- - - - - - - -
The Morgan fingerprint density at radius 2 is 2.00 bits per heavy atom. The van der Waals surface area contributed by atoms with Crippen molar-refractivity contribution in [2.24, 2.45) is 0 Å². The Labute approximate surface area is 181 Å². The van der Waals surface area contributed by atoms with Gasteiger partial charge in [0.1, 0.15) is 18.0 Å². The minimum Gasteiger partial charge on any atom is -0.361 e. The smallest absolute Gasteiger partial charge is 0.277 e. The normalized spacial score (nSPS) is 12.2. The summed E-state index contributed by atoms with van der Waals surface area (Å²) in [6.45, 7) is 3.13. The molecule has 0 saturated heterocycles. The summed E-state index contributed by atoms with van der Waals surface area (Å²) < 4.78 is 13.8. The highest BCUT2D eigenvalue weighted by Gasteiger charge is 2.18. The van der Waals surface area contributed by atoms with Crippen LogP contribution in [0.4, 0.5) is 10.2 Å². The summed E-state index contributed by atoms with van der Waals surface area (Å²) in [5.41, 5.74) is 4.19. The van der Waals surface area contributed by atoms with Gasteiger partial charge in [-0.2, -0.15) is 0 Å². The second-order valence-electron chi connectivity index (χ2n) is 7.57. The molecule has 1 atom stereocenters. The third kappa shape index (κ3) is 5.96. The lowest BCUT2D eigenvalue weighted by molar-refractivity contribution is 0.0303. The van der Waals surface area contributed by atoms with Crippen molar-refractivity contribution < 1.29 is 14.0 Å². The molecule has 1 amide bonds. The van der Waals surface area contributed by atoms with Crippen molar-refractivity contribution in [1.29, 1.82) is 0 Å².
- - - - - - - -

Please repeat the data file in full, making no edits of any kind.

The Morgan fingerprint density at radius 2 is 2.00 bits per heavy atom. The van der Waals surface area contributed by atoms with Crippen molar-refractivity contribution in [2.24, 2.45) is 0 Å². The Labute approximate surface area is 181 Å². The van der Waals surface area contributed by atoms with Gasteiger partial charge in [0.1, 0.15) is 18.0 Å². The minimum Gasteiger partial charge on any atom is -0.361 e. The smallest absolute Gasteiger partial charge is 0.277 e. The normalized spacial score (nSPS) is 12.2. The summed E-state index contributed by atoms with van der Waals surface area (Å²) in [6.45, 7) is 3.13. The molecule has 0 saturated heterocycles. The summed E-state index contributed by atoms with van der Waals surface area (Å²) < 4.78 is 13.8. The highest BCUT2D eigenvalue weighted by Gasteiger charge is 2.18. The van der Waals surface area contributed by atoms with Crippen LogP contribution in [0.4, 0.5) is 10.2 Å². The summed E-state index contributed by atoms with van der Waals surface area (Å²) in [5.41, 5.74) is 4.19. The van der Waals surface area contributed by atoms with Gasteiger partial charge in [-0.2, -0.15) is 0 Å². The second-order valence-electron chi connectivity index (χ2n) is 7.57. The molecule has 1 atom stereocenters. The third kappa shape index (κ3) is 5.96. The lowest BCUT2D eigenvalue weighted by molar-refractivity contribution is 0.0303. The van der Waals surface area contributed by atoms with Crippen molar-refractivity contribution < 1.29 is 14.0 Å². The molecule has 1 amide bonds. The van der Waals surface area contributed by atoms with Crippen molar-refractivity contribution in [1.29, 1.82) is 0 Å².